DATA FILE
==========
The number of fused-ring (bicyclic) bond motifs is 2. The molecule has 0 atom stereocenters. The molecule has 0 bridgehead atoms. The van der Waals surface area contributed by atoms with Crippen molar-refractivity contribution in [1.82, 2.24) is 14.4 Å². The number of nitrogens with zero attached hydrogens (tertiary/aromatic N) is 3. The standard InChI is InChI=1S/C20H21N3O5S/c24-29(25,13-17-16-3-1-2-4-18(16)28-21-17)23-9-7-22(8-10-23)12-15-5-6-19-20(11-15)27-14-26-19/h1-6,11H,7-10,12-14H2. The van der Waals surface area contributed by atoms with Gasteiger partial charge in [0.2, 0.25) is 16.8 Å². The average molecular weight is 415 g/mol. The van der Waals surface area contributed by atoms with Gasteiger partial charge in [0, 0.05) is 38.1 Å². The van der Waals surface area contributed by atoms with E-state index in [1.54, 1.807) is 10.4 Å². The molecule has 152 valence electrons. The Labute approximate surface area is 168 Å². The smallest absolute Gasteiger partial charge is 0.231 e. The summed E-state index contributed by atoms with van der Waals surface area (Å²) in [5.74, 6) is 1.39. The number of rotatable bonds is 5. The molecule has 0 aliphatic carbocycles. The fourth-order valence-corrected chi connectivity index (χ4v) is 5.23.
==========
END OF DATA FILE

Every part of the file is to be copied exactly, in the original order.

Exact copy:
The number of fused-ring (bicyclic) bond motifs is 2. The molecule has 0 atom stereocenters. The molecule has 0 bridgehead atoms. The van der Waals surface area contributed by atoms with Crippen molar-refractivity contribution in [1.82, 2.24) is 14.4 Å². The number of nitrogens with zero attached hydrogens (tertiary/aromatic N) is 3. The standard InChI is InChI=1S/C20H21N3O5S/c24-29(25,13-17-16-3-1-2-4-18(16)28-21-17)23-9-7-22(8-10-23)12-15-5-6-19-20(11-15)27-14-26-19/h1-6,11H,7-10,12-14H2. The van der Waals surface area contributed by atoms with Gasteiger partial charge in [0.2, 0.25) is 16.8 Å². The average molecular weight is 415 g/mol. The van der Waals surface area contributed by atoms with Gasteiger partial charge in [0, 0.05) is 38.1 Å². The van der Waals surface area contributed by atoms with E-state index in [1.54, 1.807) is 10.4 Å². The molecule has 152 valence electrons. The Labute approximate surface area is 168 Å². The smallest absolute Gasteiger partial charge is 0.231 e. The summed E-state index contributed by atoms with van der Waals surface area (Å²) in [5.74, 6) is 1.39. The number of rotatable bonds is 5. The molecule has 0 aliphatic carbocycles. The fourth-order valence-corrected chi connectivity index (χ4v) is 5.23.